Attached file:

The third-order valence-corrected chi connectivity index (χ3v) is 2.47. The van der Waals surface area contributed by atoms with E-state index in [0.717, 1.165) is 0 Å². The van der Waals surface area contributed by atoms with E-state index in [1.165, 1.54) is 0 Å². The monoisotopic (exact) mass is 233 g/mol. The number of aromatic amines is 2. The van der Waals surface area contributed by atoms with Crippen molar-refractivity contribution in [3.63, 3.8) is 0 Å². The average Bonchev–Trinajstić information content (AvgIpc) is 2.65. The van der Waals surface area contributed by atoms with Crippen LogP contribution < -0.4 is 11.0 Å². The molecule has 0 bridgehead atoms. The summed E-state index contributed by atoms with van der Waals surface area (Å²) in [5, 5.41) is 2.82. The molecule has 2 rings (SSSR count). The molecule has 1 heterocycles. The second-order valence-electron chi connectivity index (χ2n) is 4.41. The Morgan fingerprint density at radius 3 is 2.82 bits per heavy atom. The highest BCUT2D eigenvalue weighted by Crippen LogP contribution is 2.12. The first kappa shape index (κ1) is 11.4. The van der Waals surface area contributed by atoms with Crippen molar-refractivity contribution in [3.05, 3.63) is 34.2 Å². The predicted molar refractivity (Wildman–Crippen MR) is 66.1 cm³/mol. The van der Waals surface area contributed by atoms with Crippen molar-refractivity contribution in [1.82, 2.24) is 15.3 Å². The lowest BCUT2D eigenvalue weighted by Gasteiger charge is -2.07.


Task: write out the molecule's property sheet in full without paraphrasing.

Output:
The third-order valence-corrected chi connectivity index (χ3v) is 2.47. The van der Waals surface area contributed by atoms with E-state index in [0.717, 1.165) is 0 Å². The van der Waals surface area contributed by atoms with E-state index in [1.165, 1.54) is 0 Å². The monoisotopic (exact) mass is 233 g/mol. The number of aromatic amines is 2. The van der Waals surface area contributed by atoms with Crippen molar-refractivity contribution in [3.63, 3.8) is 0 Å². The average Bonchev–Trinajstić information content (AvgIpc) is 2.65. The van der Waals surface area contributed by atoms with Crippen LogP contribution < -0.4 is 11.0 Å². The molecule has 0 bridgehead atoms. The summed E-state index contributed by atoms with van der Waals surface area (Å²) in [5, 5.41) is 2.82. The molecule has 2 rings (SSSR count). The molecule has 1 heterocycles. The second-order valence-electron chi connectivity index (χ2n) is 4.41. The Morgan fingerprint density at radius 3 is 2.82 bits per heavy atom. The highest BCUT2D eigenvalue weighted by Crippen LogP contribution is 2.12. The first kappa shape index (κ1) is 11.4. The van der Waals surface area contributed by atoms with Crippen molar-refractivity contribution in [3.05, 3.63) is 34.2 Å². The predicted molar refractivity (Wildman–Crippen MR) is 66.1 cm³/mol. The van der Waals surface area contributed by atoms with Crippen molar-refractivity contribution in [1.82, 2.24) is 15.3 Å². The lowest BCUT2D eigenvalue weighted by Gasteiger charge is -2.07.